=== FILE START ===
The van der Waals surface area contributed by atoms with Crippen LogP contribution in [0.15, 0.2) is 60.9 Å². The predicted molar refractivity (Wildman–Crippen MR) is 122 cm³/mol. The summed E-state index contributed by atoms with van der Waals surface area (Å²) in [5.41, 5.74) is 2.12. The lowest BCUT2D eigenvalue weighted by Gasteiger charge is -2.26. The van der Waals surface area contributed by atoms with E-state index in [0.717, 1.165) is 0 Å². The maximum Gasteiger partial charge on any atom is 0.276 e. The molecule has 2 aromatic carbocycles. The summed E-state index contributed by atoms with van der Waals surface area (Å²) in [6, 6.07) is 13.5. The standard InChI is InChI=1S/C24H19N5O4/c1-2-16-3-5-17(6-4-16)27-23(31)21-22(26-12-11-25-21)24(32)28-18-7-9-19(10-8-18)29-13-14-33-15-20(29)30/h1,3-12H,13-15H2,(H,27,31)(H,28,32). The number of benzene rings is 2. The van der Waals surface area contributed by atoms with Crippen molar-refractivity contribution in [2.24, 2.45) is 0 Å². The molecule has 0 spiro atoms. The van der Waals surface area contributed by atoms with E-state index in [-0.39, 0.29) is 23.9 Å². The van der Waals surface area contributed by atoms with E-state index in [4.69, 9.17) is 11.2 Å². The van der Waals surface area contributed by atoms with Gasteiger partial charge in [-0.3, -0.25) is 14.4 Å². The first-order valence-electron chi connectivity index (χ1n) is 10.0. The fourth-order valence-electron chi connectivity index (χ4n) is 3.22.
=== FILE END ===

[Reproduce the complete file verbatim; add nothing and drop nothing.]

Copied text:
The van der Waals surface area contributed by atoms with Crippen LogP contribution in [0.15, 0.2) is 60.9 Å². The predicted molar refractivity (Wildman–Crippen MR) is 122 cm³/mol. The summed E-state index contributed by atoms with van der Waals surface area (Å²) in [5.41, 5.74) is 2.12. The lowest BCUT2D eigenvalue weighted by Gasteiger charge is -2.26. The van der Waals surface area contributed by atoms with E-state index in [0.717, 1.165) is 0 Å². The maximum Gasteiger partial charge on any atom is 0.276 e. The molecule has 2 aromatic carbocycles. The summed E-state index contributed by atoms with van der Waals surface area (Å²) in [6, 6.07) is 13.5. The standard InChI is InChI=1S/C24H19N5O4/c1-2-16-3-5-17(6-4-16)27-23(31)21-22(26-12-11-25-21)24(32)28-18-7-9-19(10-8-18)29-13-14-33-15-20(29)30/h1,3-12H,13-15H2,(H,27,31)(H,28,32). The number of benzene rings is 2. The van der Waals surface area contributed by atoms with Crippen molar-refractivity contribution in [2.24, 2.45) is 0 Å². The molecule has 0 spiro atoms. The van der Waals surface area contributed by atoms with E-state index in [-0.39, 0.29) is 23.9 Å². The van der Waals surface area contributed by atoms with E-state index in [4.69, 9.17) is 11.2 Å². The van der Waals surface area contributed by atoms with Gasteiger partial charge in [-0.3, -0.25) is 14.4 Å². The first-order valence-electron chi connectivity index (χ1n) is 10.0. The fourth-order valence-electron chi connectivity index (χ4n) is 3.22.